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The topic of form came up while catching up with a friend yesterday, more specifically how music tends to develop after the initial theme or themes have been established. It’s literally called the development section in music theory textbooks. It got me thinking about the role of growth and development in our own lives and it’s parallels with composition.

For example, in every piece I write I like to start from a place of comfort, similar to how you might start a conversation with a hug, hello and checking in on how the other person is doing. Or in running how you might stretch first. Or in cooking a meal (what can I say I’m hungry at the moment) how you gather your ingredients and start cooking them together in their optimum order. Ultimately, we’re given a chance to take a risk, branch out – to develop – and create something new from what is familiar. A new topic; a new running path or refreshened perspective on the same old; a twist on how you cook your breakfast.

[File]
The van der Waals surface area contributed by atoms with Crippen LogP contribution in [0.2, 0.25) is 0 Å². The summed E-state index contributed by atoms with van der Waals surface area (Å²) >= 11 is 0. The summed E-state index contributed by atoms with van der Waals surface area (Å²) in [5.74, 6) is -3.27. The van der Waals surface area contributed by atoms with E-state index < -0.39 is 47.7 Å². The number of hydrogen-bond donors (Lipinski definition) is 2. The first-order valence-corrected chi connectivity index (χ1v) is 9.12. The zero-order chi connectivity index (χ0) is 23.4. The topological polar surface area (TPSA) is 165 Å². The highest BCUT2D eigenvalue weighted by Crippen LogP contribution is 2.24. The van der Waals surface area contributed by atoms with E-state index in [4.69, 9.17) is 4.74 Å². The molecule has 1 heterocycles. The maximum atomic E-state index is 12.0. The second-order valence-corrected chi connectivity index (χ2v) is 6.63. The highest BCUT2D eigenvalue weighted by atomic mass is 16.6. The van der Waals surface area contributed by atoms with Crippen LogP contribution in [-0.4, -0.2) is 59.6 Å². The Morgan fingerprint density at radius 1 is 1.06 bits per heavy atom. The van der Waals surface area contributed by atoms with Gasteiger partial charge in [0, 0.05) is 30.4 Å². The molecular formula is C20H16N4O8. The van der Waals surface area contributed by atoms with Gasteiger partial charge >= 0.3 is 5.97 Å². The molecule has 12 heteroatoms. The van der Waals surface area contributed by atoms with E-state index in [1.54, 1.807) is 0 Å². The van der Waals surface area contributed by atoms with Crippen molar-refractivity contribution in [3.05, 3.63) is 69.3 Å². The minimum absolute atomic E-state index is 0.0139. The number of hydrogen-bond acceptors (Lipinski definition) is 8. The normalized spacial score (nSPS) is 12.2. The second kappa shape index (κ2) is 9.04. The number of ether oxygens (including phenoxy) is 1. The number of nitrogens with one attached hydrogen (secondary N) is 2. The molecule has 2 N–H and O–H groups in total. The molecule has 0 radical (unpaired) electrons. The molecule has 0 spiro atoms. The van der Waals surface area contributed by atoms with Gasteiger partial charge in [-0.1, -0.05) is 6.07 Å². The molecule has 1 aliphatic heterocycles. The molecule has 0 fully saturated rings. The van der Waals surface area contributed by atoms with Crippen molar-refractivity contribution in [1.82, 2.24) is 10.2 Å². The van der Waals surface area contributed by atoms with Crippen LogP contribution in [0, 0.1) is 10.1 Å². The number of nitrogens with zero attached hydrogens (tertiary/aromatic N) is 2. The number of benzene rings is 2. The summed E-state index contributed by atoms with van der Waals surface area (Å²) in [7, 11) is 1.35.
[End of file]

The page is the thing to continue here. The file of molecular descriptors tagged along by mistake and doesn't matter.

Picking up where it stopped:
After this is done we return to where we came from; we hug our friend goodbye; return home from running; put the cooked food on the plate and start eating (ok now I really need to go make food) but we have somehow developed in doing so. In developing what we do we develop who we are.

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  • About

    A Canadian currently residing in New York City, award winning composer, soprano sax and woodwind performer Rob Mosher unites interpreted and improvised music.

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